Creating a company with meaning, and sharing what made a difference to help others.
It’s a sunny summer day in Jackson, Wyoming. Tourists happily snap photos in front of the well known antler arches, and, across from the town square, the Western Range Clothing store bustles with activity. An employee helps a woman from Texas find a soft sweater for herself, and a tiny bow tie for her young son. Spencer Dower Hirst walks across his store, wearing the exact same outfit as a model in a large photo behind him on the wall, jeans and a blue and pink check button down shirt he designed himself.
He holds up a tie featuring an antler pattern, and looks at it fondly. “These were our first ties and bow ties,” he says.
The antler ties are flanked by patterns such as cowboy hats, trams, and fly fishing ties.
“Every time I turn around, I find a new aspect of how much I love this place. The colors like sage green, the wildflowers, the sunsets, the huckleberries, the wildlife… they all represent...
A life of outdoor adventures, a career sharing stories.
Hot yoga class has just ended in Encinitas. An equal proportion of men and women exit the yoga studio into the southern California sunshine, wearing little clothing and very large amounts of sweat.
Lora Bodmer walks out looking refreshed, her sun streaked dark blonde hair pulled back into a ponytail, and strolls down the block towards a cafe with outdoor tables surrounding a large, calming, water fountain.
She orders an omelette with potatoes, and says with a laugh, “I’m never on this side of the mic! My place is usually behind the scenes, lining up people for interviews, helping someone else tell their story. I connect the pieces, but you never see me.”
She requests butter and jam with her toast, and explains her journey. “My path started in DC, and shifted to Jackson and California. Recently I’ve been able to blend those worlds, which feels right.”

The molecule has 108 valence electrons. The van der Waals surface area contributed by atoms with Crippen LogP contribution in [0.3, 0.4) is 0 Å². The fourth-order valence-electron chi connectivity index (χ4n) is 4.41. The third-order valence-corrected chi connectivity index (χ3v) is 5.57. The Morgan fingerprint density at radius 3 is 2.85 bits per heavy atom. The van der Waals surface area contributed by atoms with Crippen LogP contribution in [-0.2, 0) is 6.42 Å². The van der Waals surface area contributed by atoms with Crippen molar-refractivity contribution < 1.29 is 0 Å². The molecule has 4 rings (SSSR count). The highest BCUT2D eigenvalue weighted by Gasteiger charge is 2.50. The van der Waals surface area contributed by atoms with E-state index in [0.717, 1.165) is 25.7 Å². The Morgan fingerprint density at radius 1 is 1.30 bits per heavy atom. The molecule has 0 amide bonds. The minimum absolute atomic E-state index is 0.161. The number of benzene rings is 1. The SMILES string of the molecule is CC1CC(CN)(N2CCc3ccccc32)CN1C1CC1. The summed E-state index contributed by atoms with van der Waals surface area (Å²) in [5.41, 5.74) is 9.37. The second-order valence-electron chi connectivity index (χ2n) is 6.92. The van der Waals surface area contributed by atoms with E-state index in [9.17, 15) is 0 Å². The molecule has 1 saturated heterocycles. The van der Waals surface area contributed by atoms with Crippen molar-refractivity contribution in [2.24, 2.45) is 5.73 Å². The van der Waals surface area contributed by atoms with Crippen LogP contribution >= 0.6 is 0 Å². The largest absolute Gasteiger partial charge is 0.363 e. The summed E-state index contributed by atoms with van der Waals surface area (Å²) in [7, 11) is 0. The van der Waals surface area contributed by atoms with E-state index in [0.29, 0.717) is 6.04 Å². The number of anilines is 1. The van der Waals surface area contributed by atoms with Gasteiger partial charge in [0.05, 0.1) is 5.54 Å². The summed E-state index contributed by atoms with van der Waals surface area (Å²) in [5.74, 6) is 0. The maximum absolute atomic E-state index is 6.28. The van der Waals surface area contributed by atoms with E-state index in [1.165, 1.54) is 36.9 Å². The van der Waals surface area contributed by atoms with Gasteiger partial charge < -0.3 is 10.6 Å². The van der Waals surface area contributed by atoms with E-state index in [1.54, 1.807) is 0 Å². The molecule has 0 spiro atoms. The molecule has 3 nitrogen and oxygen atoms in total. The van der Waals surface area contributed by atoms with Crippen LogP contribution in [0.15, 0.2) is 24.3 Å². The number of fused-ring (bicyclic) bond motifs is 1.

Lora, what is your job?
I started my company, Deep Communications, about...
Traveling the world in search of snow, never losing sight of what matters most.
It’s a dark and snowy winter evening. Colter Hinchliffe arrives at the Little Nell in Aspen, Colorado, wearing ski pants and covered with snow. With a well cared for golden retriever in tow, he chooses a seat near the warmth of a large fireplace, and a group of nearby women stop their conversation about caviar to admire the dog resting his head sweetly on the arm of Colter’s cushy chair.
It’s a lively scene. Colter orders a jalapeno ginger margarita, his extremely polite manner with the server perhaps a result of his own service industry experience.
His demeanor is thoughtful, his words observant and deliberate.
Colter spends winter skiing, both in his hometown of Aspen and following snow across the globe, and summers rock climbing. He seems at home, clearly in his environment. Not specifically the Little Nell - but the mountains, and mountain town life.
Shares stories of start-up life, hundred-hour workweeks, and lessons learned from life in the mountains.